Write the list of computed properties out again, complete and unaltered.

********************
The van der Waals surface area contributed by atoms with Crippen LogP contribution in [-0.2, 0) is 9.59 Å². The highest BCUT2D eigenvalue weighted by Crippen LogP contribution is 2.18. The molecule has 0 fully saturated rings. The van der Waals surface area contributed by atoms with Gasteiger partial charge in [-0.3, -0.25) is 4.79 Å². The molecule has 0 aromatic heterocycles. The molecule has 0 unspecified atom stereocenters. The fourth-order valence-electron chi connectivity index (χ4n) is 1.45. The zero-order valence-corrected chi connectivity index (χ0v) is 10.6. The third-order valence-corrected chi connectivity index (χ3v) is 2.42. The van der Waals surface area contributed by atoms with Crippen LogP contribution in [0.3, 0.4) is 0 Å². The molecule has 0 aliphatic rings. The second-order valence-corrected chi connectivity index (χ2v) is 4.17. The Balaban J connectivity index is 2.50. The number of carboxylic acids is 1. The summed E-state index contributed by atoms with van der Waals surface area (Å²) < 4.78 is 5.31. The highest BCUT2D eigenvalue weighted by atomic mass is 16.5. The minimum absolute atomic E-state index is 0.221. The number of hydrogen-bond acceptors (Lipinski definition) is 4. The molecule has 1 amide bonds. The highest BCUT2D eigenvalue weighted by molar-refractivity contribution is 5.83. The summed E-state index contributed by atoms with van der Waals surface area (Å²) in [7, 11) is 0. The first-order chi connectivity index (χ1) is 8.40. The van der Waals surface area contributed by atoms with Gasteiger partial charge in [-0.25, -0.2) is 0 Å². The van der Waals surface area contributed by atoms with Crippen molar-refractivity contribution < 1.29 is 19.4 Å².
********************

The van der Waals surface area contributed by atoms with Crippen LogP contribution in [-0.2, 0) is 9.59 Å². The highest BCUT2D eigenvalue weighted by Crippen LogP contribution is 2.18. The molecule has 0 fully saturated rings. The van der Waals surface area contributed by atoms with Gasteiger partial charge in [-0.3, -0.25) is 4.79 Å². The molecule has 0 aromatic heterocycles. The molecule has 0 unspecified atom stereocenters. The fourth-order valence-electron chi connectivity index (χ4n) is 1.45. The zero-order valence-corrected chi connectivity index (χ0v) is 10.6. The third-order valence-corrected chi connectivity index (χ3v) is 2.42. The van der Waals surface area contributed by atoms with Crippen LogP contribution in [0.3, 0.4) is 0 Å². The molecule has 0 aliphatic rings. The second-order valence-corrected chi connectivity index (χ2v) is 4.17. The Balaban J connectivity index is 2.50. The number of carboxylic acids is 1. The summed E-state index contributed by atoms with van der Waals surface area (Å²) < 4.78 is 5.31. The highest BCUT2D eigenvalue weighted by atomic mass is 16.5. The minimum absolute atomic E-state index is 0.221. The number of hydrogen-bond acceptors (Lipinski definition) is 4. The molecule has 1 amide bonds. The highest BCUT2D eigenvalue weighted by molar-refractivity contribution is 5.83. The summed E-state index contributed by atoms with van der Waals surface area (Å²) in [7, 11) is 0. The first-order chi connectivity index (χ1) is 8.40. The van der Waals surface area contributed by atoms with Gasteiger partial charge in [-0.25, -0.2) is 0 Å². The van der Waals surface area contributed by atoms with Crippen molar-refractivity contribution < 1.29 is 19.4 Å².